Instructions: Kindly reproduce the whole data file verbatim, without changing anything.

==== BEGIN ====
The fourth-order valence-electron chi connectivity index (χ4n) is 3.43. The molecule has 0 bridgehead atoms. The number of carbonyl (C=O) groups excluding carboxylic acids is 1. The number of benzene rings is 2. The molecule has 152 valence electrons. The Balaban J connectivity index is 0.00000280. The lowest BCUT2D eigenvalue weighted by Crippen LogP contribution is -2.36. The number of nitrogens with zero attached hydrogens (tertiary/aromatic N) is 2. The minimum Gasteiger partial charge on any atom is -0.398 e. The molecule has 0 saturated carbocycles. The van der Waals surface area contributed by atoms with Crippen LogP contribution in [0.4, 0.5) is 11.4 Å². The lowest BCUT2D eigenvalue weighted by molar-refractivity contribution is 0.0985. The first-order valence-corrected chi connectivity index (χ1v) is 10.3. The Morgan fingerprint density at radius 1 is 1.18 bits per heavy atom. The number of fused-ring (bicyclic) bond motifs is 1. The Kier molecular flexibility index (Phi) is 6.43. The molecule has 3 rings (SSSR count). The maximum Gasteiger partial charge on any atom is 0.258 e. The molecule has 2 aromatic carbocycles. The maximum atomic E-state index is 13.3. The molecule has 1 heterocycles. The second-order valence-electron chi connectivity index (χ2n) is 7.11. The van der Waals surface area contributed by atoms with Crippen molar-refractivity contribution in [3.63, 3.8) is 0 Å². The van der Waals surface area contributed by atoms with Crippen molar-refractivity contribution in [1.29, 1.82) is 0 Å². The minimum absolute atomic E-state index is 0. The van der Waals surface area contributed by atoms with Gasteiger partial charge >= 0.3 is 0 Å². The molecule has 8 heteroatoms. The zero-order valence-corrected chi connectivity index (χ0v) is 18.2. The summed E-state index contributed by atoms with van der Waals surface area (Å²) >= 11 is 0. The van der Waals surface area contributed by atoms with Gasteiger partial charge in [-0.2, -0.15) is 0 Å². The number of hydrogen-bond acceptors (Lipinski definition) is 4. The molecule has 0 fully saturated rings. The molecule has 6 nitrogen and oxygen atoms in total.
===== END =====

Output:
The fourth-order valence-electron chi connectivity index (χ4n) is 3.43. The molecule has 0 bridgehead atoms. The number of carbonyl (C=O) groups excluding carboxylic acids is 1. The number of benzene rings is 2. The molecule has 152 valence electrons. The Balaban J connectivity index is 0.00000280. The lowest BCUT2D eigenvalue weighted by Crippen LogP contribution is -2.36. The number of nitrogens with zero attached hydrogens (tertiary/aromatic N) is 2. The minimum Gasteiger partial charge on any atom is -0.398 e. The molecule has 0 saturated carbocycles. The van der Waals surface area contributed by atoms with Crippen LogP contribution in [0.4, 0.5) is 11.4 Å². The lowest BCUT2D eigenvalue weighted by molar-refractivity contribution is 0.0985. The first-order valence-corrected chi connectivity index (χ1v) is 10.3. The Morgan fingerprint density at radius 1 is 1.18 bits per heavy atom. The number of fused-ring (bicyclic) bond motifs is 1. The Kier molecular flexibility index (Phi) is 6.43. The molecule has 3 rings (SSSR count). The maximum Gasteiger partial charge on any atom is 0.258 e. The molecule has 2 aromatic carbocycles. The maximum atomic E-state index is 13.3. The molecule has 1 heterocycles. The second-order valence-electron chi connectivity index (χ2n) is 7.11. The van der Waals surface area contributed by atoms with Crippen molar-refractivity contribution in [3.63, 3.8) is 0 Å². The van der Waals surface area contributed by atoms with Crippen molar-refractivity contribution in [1.29, 1.82) is 0 Å². The minimum absolute atomic E-state index is 0. The van der Waals surface area contributed by atoms with Gasteiger partial charge >= 0.3 is 0 Å². The molecule has 8 heteroatoms. The zero-order valence-corrected chi connectivity index (χ0v) is 18.2. The summed E-state index contributed by atoms with van der Waals surface area (Å²) >= 11 is 0. The van der Waals surface area contributed by atoms with Gasteiger partial charge in [-0.2, -0.15) is 0 Å². The number of hydrogen-bond acceptors (Lipinski definition) is 4. The molecule has 0 fully saturated rings. The molecule has 6 nitrogen and oxygen atoms in total.